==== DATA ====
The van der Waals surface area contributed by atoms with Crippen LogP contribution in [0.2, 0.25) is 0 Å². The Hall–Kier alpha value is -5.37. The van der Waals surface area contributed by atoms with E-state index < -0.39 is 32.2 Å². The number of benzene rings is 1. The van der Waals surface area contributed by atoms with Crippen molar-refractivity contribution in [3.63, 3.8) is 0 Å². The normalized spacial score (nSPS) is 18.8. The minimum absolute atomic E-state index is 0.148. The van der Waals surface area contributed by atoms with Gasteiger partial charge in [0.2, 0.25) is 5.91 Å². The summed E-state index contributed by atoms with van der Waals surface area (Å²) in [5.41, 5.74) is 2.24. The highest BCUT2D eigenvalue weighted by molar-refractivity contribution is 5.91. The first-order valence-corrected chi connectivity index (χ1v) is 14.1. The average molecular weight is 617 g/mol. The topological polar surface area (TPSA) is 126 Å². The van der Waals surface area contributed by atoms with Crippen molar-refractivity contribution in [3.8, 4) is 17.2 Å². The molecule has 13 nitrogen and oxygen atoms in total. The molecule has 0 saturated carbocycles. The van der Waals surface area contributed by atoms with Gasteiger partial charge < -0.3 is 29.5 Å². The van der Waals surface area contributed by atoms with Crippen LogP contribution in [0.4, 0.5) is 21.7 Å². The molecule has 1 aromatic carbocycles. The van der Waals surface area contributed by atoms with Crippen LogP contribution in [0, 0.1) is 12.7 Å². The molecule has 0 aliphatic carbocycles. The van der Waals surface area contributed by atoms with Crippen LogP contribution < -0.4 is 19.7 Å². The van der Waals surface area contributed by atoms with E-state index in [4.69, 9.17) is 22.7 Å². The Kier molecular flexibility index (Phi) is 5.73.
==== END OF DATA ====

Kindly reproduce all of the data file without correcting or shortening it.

The van der Waals surface area contributed by atoms with Crippen LogP contribution in [0.2, 0.25) is 0 Å². The Hall–Kier alpha value is -5.37. The van der Waals surface area contributed by atoms with E-state index < -0.39 is 32.2 Å². The number of benzene rings is 1. The van der Waals surface area contributed by atoms with Crippen molar-refractivity contribution in [3.63, 3.8) is 0 Å². The normalized spacial score (nSPS) is 18.8. The minimum absolute atomic E-state index is 0.148. The van der Waals surface area contributed by atoms with Gasteiger partial charge in [0.2, 0.25) is 5.91 Å². The summed E-state index contributed by atoms with van der Waals surface area (Å²) in [5.41, 5.74) is 2.24. The highest BCUT2D eigenvalue weighted by molar-refractivity contribution is 5.91. The first-order valence-corrected chi connectivity index (χ1v) is 14.1. The average molecular weight is 617 g/mol. The topological polar surface area (TPSA) is 126 Å². The van der Waals surface area contributed by atoms with Crippen molar-refractivity contribution in [3.8, 4) is 17.2 Å². The molecule has 13 nitrogen and oxygen atoms in total. The molecule has 0 saturated carbocycles. The van der Waals surface area contributed by atoms with Gasteiger partial charge < -0.3 is 29.5 Å². The van der Waals surface area contributed by atoms with Crippen LogP contribution in [0.4, 0.5) is 21.7 Å². The molecule has 1 aromatic carbocycles. The van der Waals surface area contributed by atoms with Crippen LogP contribution in [0, 0.1) is 12.7 Å². The molecule has 0 aliphatic carbocycles. The van der Waals surface area contributed by atoms with Crippen LogP contribution < -0.4 is 19.7 Å². The van der Waals surface area contributed by atoms with E-state index in [4.69, 9.17) is 22.7 Å². The Kier molecular flexibility index (Phi) is 5.73.